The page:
Memoir "Waiting to be Heard" Shows a Real, But Defensive, Amanda Knox
For four years, reporters swarmed the ancient Italian town of Perugia, wrestling one another like dogs to be the first to break each rumor in the titillating murder case of British woman Meredith Kercher. In the vapid analysis of most news bites, headline painted roommate Amanda Knox as a perfect girl-next-door with a dark side: a vengeful seductress killer.
Waiting to be Heard is Knox's long-awaited response to the clichéd, sexist vision the world saw of the quirky exchange student who left Seattle six years ago to immerse herself in Italian language and culture.
There is little in her memoir that will change the mind of anyone convinced of Knox's guilt. That reader will likely see only proof that "Foxy Knoxy" is a masterful liar and manipulator. However, to someone who is at least open to the possibility of Knox's innocence, Waiting provides answers to that persistent question, "If she was innocent, why did she act so weird after the murder?" In fact, Knox supporters have been arguing since she was first put on trial that there is no clear or "correct" way to process such a shocking event. In Waiting, Knox herself finally describes how any bright and curious twenty-year-old woman might act in such unimaginable circumstances.
But that makes the book rather uncomfortable. If we assume Knox is innocent—as I do—then we shouldn't have an inherent right to a front-row view of her sexual desires and personal habits. In the book, Knox comes off as just an ordinary young woman entering adulthood (or as she recently put it to Diane Sawyer, "the adventure of selfhood"). She spends the first part of the book describing behavior studying abroad that seems simply youthful. But Knox has an undertone of mea culpa throughout her narrative as she continues to brace herself for more scathing criticism.
"I became the embodiment of everyone's worst fears, or fantasies about a sexually aggressive woman. I couldn't deny that I'd hooked up with a couple of guys in Perugia. . . . But I hadn't sought out men because I was obsessed with sex. I was experimenting with my sexuality. My reaction to being characterized as a femme fatale was Me? Really? Of all people!"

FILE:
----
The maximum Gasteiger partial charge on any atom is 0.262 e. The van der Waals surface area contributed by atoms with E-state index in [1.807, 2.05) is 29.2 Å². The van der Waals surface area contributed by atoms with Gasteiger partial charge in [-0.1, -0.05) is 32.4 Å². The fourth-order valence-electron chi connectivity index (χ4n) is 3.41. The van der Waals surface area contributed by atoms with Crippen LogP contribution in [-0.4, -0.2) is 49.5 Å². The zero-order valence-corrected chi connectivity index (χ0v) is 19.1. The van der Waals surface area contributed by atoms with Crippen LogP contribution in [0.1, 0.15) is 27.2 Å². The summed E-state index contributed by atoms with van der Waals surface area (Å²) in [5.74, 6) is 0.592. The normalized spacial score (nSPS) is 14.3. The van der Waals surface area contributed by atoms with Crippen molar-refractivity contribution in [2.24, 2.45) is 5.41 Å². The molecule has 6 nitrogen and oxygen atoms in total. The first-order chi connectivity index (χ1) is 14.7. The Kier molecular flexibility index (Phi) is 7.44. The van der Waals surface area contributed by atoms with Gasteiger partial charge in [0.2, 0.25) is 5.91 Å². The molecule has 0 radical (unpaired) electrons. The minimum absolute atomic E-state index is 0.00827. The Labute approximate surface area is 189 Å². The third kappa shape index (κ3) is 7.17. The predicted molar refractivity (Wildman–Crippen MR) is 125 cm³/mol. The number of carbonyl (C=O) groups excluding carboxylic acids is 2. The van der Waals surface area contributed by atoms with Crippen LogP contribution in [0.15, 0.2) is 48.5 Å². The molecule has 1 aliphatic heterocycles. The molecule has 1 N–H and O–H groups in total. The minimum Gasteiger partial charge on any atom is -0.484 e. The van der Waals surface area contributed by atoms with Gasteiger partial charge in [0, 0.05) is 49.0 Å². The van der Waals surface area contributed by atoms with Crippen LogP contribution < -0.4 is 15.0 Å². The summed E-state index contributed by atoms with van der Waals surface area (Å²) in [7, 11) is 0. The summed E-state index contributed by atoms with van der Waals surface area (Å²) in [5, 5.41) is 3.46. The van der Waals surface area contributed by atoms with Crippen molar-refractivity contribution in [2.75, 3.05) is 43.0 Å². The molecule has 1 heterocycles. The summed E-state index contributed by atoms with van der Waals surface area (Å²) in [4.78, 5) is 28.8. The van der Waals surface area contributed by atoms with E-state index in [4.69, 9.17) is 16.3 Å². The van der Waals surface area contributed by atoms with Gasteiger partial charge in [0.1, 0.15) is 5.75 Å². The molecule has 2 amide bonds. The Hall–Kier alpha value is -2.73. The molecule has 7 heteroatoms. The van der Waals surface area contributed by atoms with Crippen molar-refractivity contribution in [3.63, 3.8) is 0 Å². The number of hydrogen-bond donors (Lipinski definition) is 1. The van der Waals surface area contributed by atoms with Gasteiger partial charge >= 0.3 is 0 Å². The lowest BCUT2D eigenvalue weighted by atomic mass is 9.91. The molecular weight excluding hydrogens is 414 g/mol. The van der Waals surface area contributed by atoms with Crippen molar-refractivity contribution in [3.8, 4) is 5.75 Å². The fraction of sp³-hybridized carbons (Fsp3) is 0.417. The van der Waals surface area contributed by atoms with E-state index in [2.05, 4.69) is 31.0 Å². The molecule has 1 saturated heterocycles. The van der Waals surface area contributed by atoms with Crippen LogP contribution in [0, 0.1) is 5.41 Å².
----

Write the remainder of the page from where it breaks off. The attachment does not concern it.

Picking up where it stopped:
In her descriptions of the events that led to her prosecution, the most notable aspect of Knox's writing is the graciousness and benefit of the doubt she offers others. She describes the terrible consequences she endured precisely because she gave the benefit of the doubt to the wrong people at the wrong time, but her defense comes with a sense of measured reserve. Knox has the right to be very, very angry toward her accusers—who alleged Satan worshiping and drug-fueled orgies—but instead she comes off as self-critical and defensive.
However, something happens when Knox breaks free from her careful recounting of the murder and trial and tells instead of her growth in prison. Here, Waiting offers a thoughtful—albeit too brief—coming of age memoir within the larger story. As she considers how a life in prison would affect her relationship with her family, Knox writes:
"I desperately didn't want to be forgotten. But more than worrying about the logistics of such a life, I was terrified that we were coming to a point where we wouldn't understand one another . . . If enough time passed, we'd be speaking two different languages – and it would have nothing and everything to do with their English and my Italian."
In these sorts of insights, which balance intellectual analysis with deep emotion, we get a glimpse of Amanda Knox the writer, not the suspect. Once she finally frees herself from the burden of being on the defensive in this tragic story of violence and loss, she has the makings of a nuanced chronicler of human experience and the complicated heart. Waiting won't bring about an end to the hysteria around Knox; perhaps, though, it will mark the beginning of a promising young writer's new journey.
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